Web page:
Cardinal Dolan uses some unfortunate words in describing the "coming out" of the Missouri college student.  Of course, we do not know exactly what the Cardinal might have intended in his response but I can say what he did not intend.  He did not intend to approve of homosexual acts or even the condition itself.  Unfortunately, the Cardinal's remarks makes most of us look outdated who try to encourage chastity and push back against this onslaught of the gay agenda.  Nonetheless, do not be discouraged. Keep the faith.  The Church needs YOU more than ever.  We can pray for Cardinal Dolan. We can write him and encourage him to be brave. He is in a difficult position as the Archbishop of New York.  We should be supportive of his efforts to go before a national audience and try to proclaim the truth in a venue that uses every opportunity to mock our religion. 

Sunday, March 9, 2014

A Year In: Reading Pope Francis on Moral Matters

I want to say that I have been reluctant to post blog entries in recent times because I have not been sufficiently certain about how I should approach it.  I think I have made the mistake of making too much of some of the reported statements of Pope Francis on moral matters. Well, he is my Holy Father and I love and respect him.  I have had considerable difficulty making sense of some of these things he says, though, and I have needed a bit of time to reflect upon how to speak about moral matters, any moral matter, while giving my sincere deference to the words of our Holy Father. What does he expect of a moral theologian of the Church? Of me? What does he expect of faithful Catholics who love the Church and the Lord, much as he does? I think I can provide some direction.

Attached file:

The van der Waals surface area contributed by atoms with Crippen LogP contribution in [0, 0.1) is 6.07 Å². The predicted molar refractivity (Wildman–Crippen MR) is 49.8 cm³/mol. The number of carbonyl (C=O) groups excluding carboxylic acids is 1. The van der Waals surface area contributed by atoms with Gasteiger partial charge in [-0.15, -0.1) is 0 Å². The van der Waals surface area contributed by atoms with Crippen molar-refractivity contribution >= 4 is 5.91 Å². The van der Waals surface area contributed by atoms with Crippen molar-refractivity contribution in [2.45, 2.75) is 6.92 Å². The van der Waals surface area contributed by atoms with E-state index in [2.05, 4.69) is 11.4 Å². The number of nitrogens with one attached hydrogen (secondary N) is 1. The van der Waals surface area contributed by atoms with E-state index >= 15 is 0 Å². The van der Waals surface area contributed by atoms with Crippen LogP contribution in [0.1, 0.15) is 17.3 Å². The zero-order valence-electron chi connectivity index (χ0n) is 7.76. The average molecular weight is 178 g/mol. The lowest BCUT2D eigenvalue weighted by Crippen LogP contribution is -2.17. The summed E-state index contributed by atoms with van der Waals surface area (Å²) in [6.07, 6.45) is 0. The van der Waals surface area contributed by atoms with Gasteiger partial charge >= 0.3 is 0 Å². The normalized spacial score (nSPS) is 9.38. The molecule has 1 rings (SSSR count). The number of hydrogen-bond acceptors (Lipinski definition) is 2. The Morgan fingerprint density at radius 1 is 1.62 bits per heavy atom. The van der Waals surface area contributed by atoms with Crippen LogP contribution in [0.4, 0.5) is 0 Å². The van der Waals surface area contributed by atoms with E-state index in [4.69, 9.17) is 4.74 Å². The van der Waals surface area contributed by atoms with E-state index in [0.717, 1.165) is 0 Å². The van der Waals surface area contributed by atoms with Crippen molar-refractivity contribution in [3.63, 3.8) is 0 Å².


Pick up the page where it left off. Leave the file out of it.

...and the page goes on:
No matter how much we would recoil at the idea, it is hard to deny that a few of the Holy Father's comments have been interpreted to approve of gravely sinful actions and, to a degree, immoral behavior, in general. If he does not know this, he should be made aware of it. I bet every parish priest knows it. Pope Francis has a duty to know this. He is the most authoritative moral teacher with a worldwide audience.